- Excessive In-Group Identification/Loyalty: One of the characteristics common in corrupt organizations is strong insider/outsider dichotomy, with great emphasis on loyalty to other insiders. To some extent, this sort of loyalty is a characteristic of functional, ethical organizations as well. Effective teams need to work together, to trust one another, to have each other’s back, etc. So it can be a bit tricky to describe how or when productive, appropriate in-group loyalty and solidarity tips over into dysfunctional, pathological insularity. Nonetheless, a couple of factors seem relevant. First, sometimes in-group loyalty (and group self-protection) becomes an end in itself, rather than a means to achieving the organization’s legitimate ends. Second, and relatedly, sometimes the in-group defines its identity in oppositional terms, through distrust of, or hostility to, an out-group. Corrupt organizations tend to cultivate this sort of dysfunctional in-group loyalty (or, perhaps, organizations with this sort of dysfunctional in-group loyalty tend to become corrupt—it’s hard to work out causation here). From what I’ve been reading about bad police departments, it seems similar tendencies are at work, perhaps even more strongly. When police view the citizens and neighborhoods they are supposed to protect, and they external actors who oversee the police, as adversaries rather than partners, and when the police treat loyalty to one’s fellow officers as a value that overrides other professional and ethical obligations, it seems that abusive police practices are much more likely to spread.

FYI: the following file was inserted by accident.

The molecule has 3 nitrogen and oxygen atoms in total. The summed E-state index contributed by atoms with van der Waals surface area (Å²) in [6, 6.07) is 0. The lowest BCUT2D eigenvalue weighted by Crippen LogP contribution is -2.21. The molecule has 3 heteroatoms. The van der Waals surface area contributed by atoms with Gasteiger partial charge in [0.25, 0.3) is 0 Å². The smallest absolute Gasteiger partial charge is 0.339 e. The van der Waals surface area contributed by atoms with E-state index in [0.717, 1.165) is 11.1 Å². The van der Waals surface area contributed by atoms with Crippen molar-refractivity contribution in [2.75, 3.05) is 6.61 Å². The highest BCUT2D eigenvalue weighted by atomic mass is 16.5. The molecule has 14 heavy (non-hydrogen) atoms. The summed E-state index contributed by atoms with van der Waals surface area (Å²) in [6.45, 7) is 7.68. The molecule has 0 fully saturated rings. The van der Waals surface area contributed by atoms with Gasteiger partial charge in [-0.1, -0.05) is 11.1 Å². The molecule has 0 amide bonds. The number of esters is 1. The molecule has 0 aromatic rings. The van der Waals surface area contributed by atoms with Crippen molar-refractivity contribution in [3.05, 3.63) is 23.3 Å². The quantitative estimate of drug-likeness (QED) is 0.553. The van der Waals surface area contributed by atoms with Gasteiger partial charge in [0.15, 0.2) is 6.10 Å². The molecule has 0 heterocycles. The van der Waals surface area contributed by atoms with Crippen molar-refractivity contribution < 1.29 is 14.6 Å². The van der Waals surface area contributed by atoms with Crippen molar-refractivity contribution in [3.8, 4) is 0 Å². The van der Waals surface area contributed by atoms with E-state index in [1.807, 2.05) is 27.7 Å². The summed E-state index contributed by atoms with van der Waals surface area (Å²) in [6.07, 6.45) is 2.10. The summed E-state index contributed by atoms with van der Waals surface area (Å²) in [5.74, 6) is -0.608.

- Realism as Rationalization. One of the psychological techniques that members of corrupt organizations often use to resolve the cognitive dissonance that they may experience between their self-conceptions (as essentially good people) and their behavior (which violates legal and ethical rules) is to cast themselves as pragmatic realists operating in an imperfect world, under constraints that outsiders don’t understand and can’t appreciate—a world in which nominally “unethical” behaviors are necessary to “get the job done.” A closely related version of this sort of “realism” is the notion that, with respect to some unethical behavior, “everybody does it.” This sort of rationalization connects to the previous point about in-group solidarity and hostility to outsiders, in that people part of a corrupt organization may come to see the formal ethical rules as impractical constraints imposed by naïve outsiders, which the “pragmatic” insiders—the people “in the trenches”—recognize as not worth taking seriously. This sort of rationalization, though understood by its practitioners as “realist,” is often, perhaps ironically, based on an unrealistic, and self-serving, characterization of the difficulty of accomplishing organizational goals while staying within ethical boundaries. The belief, for example, that it is “impossible” to do business in certain countries without paying bribes is often false, as is the belief that “everybody” in a certain position supplements their official salary with bribes or embezzled funds. Here too, there seems to be a parallel in dysfunctional law enforcement agencies—one that for me was captured by the adage, apparently repeated for decades in some police training programs, that it’s “better to be tried by 12 [jurors] than carried by 6 [pallbearers].” The message this appalling piece of advice is meant to convey is that, when in doubt, one should use deadly force and run the risk of being put on trial, because the alternative may be getting killed. More generally, what I’ve learned from reading about bad police departments is that cops in those departments seem to have an exaggerated sense of the danger of their (admittedly dangerous) jobs, and tend to view concerns with police violence and racism as the carping of naïve do-gooders who don’t really know what being a cop is like. I don’t doubt that it’s true that people like me have only a limited understanding of the realities of police work, in much the same way that people like me have only a limited understanding of the realities of marketing pharmaceutical products in China. The point isn’t that the people on the ground sometimes don’t sometimes know more than outsiders—they probably do. The point is that a certain kind of ostensibly “realist” or “pragmatic” worldview may often serve as a rationalization or pretext for serious (and unnecessary) misconduct.